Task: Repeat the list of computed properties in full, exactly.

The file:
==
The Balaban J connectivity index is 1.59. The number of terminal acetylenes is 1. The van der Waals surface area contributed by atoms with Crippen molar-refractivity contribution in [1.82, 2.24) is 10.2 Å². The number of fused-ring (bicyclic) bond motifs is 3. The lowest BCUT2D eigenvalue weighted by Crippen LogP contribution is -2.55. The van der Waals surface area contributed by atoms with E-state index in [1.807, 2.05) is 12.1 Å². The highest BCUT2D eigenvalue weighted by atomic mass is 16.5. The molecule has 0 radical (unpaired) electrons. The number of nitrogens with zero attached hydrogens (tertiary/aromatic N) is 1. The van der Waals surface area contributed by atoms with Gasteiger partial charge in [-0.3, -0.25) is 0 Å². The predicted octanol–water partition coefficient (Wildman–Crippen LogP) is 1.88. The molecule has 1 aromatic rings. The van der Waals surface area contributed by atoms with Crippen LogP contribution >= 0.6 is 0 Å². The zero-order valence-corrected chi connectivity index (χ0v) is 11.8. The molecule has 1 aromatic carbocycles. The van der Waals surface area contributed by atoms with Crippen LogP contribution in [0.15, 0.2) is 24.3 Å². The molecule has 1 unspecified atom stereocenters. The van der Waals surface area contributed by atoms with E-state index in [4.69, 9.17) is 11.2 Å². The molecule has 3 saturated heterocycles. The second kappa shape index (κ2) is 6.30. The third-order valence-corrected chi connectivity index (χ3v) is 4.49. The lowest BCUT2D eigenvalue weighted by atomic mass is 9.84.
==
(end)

The Balaban J connectivity index is 1.59. The number of terminal acetylenes is 1. The van der Waals surface area contributed by atoms with Crippen molar-refractivity contribution in [1.82, 2.24) is 10.2 Å². The number of fused-ring (bicyclic) bond motifs is 3. The lowest BCUT2D eigenvalue weighted by Crippen LogP contribution is -2.55. The van der Waals surface area contributed by atoms with E-state index in [1.807, 2.05) is 12.1 Å². The highest BCUT2D eigenvalue weighted by atomic mass is 16.5. The molecule has 0 radical (unpaired) electrons. The number of nitrogens with zero attached hydrogens (tertiary/aromatic N) is 1. The van der Waals surface area contributed by atoms with Gasteiger partial charge in [-0.3, -0.25) is 0 Å². The predicted octanol–water partition coefficient (Wildman–Crippen LogP) is 1.88. The molecule has 1 aromatic rings. The van der Waals surface area contributed by atoms with Crippen LogP contribution >= 0.6 is 0 Å². The zero-order valence-corrected chi connectivity index (χ0v) is 11.8. The molecule has 1 aromatic carbocycles. The van der Waals surface area contributed by atoms with Crippen LogP contribution in [0.15, 0.2) is 24.3 Å². The molecule has 1 unspecified atom stereocenters. The van der Waals surface area contributed by atoms with E-state index in [4.69, 9.17) is 11.2 Å². The molecule has 3 saturated heterocycles. The second kappa shape index (κ2) is 6.30. The third-order valence-corrected chi connectivity index (χ3v) is 4.49. The lowest BCUT2D eigenvalue weighted by atomic mass is 9.84.